Duke University professors have been awarded a total of $3.7 million from the National Institutes of Health to fight cervical cancer in developing countries.

Nimmi Ramanujam, Robert W. Carr Jr. professor of biomedical engineering and global health, and Dr. John Schmitt, professor of obstetrics and gynecology, will use the money to further develop a new portable colposcope, a tool used to diagnose cervical cancer. The grant—which was announced in August—will enable the team to work with industry and nonprofit partners to conduct screenings for cervical cancer in regions such as East Africa, India and Peru.

“The goal of our research project is to solve a significant unmet clinical need in resource-poor settings,” said Marlee Krieger, research project manager in Ramanujam’s lab. “In areas like Tanzania, Kenya, India and Peru, the incidence and mortality rate of cervical cancer is still very high due to limited access to screening and treatment.”

Schmitt explained that his team is tackling this issue because cervical cancer is the leading cause of death for women in parts of Africa and Asia. Additionally, doctors know the biology of cervical cancer better than any other type of cancer. In more developed countries, the incidence of cervical cancer has dropped because of early screening techniques such as the Pap smear.

Ramanujam and her team have developed a “culturally appropriate” solution: a hand-held colposcope for cervical cancer screening in resource-poor areas called the Point of Care Tampon—or POCkeT. The system consists of a five-megapixel digital camera that is used to magnify the cervix during a screening technique called visual inspection. Krieger said that compared to standard colposcopes, their hand-held system is low-cost, easy to use and requires minimal training.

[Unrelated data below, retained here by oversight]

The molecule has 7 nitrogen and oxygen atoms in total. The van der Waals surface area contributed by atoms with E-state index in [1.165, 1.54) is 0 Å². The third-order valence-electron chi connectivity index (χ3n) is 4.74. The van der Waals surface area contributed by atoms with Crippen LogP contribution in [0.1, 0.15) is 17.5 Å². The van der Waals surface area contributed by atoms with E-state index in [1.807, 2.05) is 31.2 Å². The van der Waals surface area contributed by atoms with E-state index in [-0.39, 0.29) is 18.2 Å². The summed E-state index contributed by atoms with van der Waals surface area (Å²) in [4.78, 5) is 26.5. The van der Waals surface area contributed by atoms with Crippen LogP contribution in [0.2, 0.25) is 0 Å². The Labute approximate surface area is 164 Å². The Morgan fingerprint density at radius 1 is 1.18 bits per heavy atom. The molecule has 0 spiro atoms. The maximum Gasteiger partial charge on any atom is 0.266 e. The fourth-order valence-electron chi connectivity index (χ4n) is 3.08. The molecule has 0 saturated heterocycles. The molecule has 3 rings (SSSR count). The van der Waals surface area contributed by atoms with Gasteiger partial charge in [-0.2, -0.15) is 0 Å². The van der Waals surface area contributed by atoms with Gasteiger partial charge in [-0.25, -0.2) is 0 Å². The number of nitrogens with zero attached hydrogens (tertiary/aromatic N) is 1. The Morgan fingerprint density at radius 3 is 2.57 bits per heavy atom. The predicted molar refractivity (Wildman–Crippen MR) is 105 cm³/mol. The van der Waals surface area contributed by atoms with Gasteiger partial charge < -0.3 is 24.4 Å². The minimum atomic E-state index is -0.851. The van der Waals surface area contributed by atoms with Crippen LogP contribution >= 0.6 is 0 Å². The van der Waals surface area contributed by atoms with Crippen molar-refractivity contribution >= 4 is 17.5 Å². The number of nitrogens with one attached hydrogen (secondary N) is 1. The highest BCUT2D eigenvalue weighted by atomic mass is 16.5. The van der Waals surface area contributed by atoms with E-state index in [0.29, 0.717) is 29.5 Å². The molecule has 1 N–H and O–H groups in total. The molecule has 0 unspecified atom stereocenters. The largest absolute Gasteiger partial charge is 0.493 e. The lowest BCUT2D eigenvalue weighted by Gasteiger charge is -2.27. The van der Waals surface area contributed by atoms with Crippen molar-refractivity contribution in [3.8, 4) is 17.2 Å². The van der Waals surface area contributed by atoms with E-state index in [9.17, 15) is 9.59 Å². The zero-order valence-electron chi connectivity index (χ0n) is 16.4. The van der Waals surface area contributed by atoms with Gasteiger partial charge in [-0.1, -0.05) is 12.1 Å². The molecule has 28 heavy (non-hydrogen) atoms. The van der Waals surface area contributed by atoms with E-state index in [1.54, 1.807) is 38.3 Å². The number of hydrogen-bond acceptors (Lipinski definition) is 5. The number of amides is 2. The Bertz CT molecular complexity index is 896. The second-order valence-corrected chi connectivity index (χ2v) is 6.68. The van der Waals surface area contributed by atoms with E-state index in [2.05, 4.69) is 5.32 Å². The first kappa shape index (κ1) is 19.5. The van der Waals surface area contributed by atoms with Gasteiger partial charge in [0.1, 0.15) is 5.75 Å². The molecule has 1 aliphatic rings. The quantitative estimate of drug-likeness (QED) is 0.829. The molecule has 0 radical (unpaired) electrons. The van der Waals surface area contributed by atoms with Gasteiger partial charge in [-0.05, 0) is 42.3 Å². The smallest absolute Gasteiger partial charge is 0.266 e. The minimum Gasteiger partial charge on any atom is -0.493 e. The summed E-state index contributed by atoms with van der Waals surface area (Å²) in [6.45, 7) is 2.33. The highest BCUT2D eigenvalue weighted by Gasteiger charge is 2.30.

She added that the process of designing a culturally appropriate device involves understanding the core cultural values, beliefs and perceptions of a specific location and incorporating those beliefs into their design. Additionally, Krieger said that they have designed the device to be speculum-free because speculums are stigmatized in many cultures and religions.

“During Pap smears, the doctor uses an instrument called a speculum to widen the vagina,” Schmitt said. “Women find it to be intimidating and uncomfortable.”

The grants have allowed Ramanujam and Schmitt to form a multidisciplinary team and test the device in relevant clinical settings. Within Duke, they are collaborating with the School of Medicine, the Nicholas School for the Environment and the Global Health Institute. In addition, they work with a number of other academic institutions, medical centers and corporate partners around the world.

“We have engineers designing the colposcope; software engineers designing mobile applications so doctors in the countries can easily assess the images; global value chain analysts making sure that the final device can be marketed in developing countries; and stakeholder assessors confirming that the device is culturally appropriate,” Krieger said.

She added that one of the biggest challenges with coordinating such a large interdisciplinary team of people is making sure that they meet set deadlines, as team members are heavily dependent on one another.

The device will be implemented abroad starting in January 2016, when a small pilot study will be conducted in Peru.

“The hope for the future is that we won’t see another woman die from cervical cancer because it is so easily treatable,” Krieger said.